Babaamaajimowinan (Telling of news in different places)

Articles written by Cynthia Boyd


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  • Minnesota report focuses on programs that work for Indian students

    Cynthia Boyd, MinnPost|Nov 27, 2013

    At 45.5 percent, Minnesota has the lowest on-time high-school graduation rate for its Native American students of any state in the country. Though acknowledging that hard truth, a new report by the Minnesota Campaign for Achievement Now (MinnCAN) reflects hope. The report, "Native American Student Achievement in Minnesota," not only focuses on some of the programs that are working for Indian students, but it is also a clear statement of Indian people's commitment to help their children. Said...

  • Ojibwe youth camp helps restore once-forbidden language

    Cynthia Boyd, MinnPost|Aug 15, 2013

    My Norwegian-born grandmother, who arrived on America’s shores in 1912, played an outsize role in my childhood telling stories of what seemed to us her exotic homeland where children skied to school, had summer homes on the fjords and every Christmas baked hundreds of Scandinavian cookies for family and friends. Though she spoke English with a distinctive Norwegian accent, my darling, diminutive grandma who lived to 102, rarely spoke a word of her native tongue (never an “uff-da”),...

  • Elsie Fairbanks dedicated her life to helping American Indians

    Cynthia Boyd, MinnPost|Feb 21, 2013

    Elsie Elaine Fairbanks worked throughout her life to better the lives of American Indians, from mothers-to-be to those struggling with alcoholism to those just plain struggling. Her work ended with her death Feb. 16 at 74 after a long illness. Though she attained only a high-school diploma, her resume included work at the St. Paul American Indian Center, the Red School House in St. Paul and — for the last 24 years — the St. Paul Area Council of Churches’ Department of Indian Work. There...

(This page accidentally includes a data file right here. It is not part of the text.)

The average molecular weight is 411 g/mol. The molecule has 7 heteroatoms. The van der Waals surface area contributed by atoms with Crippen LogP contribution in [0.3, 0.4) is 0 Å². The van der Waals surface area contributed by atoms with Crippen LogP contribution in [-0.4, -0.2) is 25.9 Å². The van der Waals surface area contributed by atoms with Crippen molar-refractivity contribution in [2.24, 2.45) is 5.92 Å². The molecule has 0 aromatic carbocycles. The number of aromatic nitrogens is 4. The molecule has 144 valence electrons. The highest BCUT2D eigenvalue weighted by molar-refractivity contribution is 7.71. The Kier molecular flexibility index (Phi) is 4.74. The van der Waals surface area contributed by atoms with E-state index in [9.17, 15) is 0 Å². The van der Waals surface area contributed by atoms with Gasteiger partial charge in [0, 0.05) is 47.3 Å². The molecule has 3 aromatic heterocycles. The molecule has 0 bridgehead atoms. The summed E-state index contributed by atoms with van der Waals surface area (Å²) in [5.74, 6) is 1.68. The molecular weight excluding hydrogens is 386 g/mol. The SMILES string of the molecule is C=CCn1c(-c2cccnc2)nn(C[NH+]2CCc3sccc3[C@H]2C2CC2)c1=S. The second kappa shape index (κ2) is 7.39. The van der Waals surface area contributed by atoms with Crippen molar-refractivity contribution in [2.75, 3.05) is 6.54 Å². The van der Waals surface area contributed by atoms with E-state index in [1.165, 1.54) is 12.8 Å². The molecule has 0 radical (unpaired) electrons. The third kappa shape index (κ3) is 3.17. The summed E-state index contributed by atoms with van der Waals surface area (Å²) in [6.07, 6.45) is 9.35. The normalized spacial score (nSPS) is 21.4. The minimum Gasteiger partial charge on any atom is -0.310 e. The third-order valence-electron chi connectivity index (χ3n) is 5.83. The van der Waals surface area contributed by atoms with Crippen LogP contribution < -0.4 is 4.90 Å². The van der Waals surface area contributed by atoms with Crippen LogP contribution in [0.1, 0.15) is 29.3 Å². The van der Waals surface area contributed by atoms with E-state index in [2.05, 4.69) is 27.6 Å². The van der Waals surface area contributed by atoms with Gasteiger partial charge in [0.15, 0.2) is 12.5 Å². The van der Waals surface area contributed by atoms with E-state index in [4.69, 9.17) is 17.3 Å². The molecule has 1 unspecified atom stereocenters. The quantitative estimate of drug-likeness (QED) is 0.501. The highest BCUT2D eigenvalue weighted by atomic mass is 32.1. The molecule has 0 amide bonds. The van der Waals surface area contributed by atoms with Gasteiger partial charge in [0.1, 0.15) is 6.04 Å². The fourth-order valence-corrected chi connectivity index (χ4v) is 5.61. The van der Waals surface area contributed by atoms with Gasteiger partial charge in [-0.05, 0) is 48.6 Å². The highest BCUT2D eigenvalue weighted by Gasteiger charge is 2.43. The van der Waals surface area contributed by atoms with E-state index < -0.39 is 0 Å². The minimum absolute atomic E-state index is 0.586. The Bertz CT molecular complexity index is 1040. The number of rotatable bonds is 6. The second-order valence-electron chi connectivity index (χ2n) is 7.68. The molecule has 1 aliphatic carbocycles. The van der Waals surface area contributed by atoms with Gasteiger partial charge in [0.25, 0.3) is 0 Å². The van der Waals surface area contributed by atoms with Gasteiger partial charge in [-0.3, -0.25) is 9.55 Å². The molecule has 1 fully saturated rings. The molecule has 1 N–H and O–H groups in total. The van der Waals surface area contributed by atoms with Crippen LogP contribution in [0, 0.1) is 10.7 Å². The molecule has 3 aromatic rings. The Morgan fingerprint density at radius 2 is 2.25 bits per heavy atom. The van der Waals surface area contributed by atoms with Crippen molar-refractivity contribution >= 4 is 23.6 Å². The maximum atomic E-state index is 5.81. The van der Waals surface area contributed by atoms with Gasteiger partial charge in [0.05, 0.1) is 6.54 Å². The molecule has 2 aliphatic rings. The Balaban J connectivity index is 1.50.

• Bemidji incorporates Ojibwe into city’s signs and daily life

    Cynthia Boyd, Minn Post|May 21, 2012

    Tourists visiting Bemidji this summer may pick up a few words of a “foreign” language. That’s because the first city on the Mississippi River way north in Minnesota may be the only town off a reservation trying to incorporate the area’s indigenous Ojibwe language into daily life. All over town Ojibwe language signs are posted right alongside English language labels, and for a just cause. The signage is part of a broader effort to preserve the language spoken by an estimated 60,000 person...

  • Documentary prompts debate over apology to Native Americans

    Cynthia Boyd|May 1, 2012

    Mighty oaks from little acorns grow. An old saying, it came to mind as University of Minnesota lecturer Carter Meland talked to me about a thought-provoking video project of the 60 students in his introductory “American Indians in Minnesota” class. Maybe the documentary they premier May 1 will in the end be little more than a classroom exercise. Or, maybe it will spark some kind of official, mighty-oak apology from the state of Minnesota. At any rate, the exercise has already jump-started...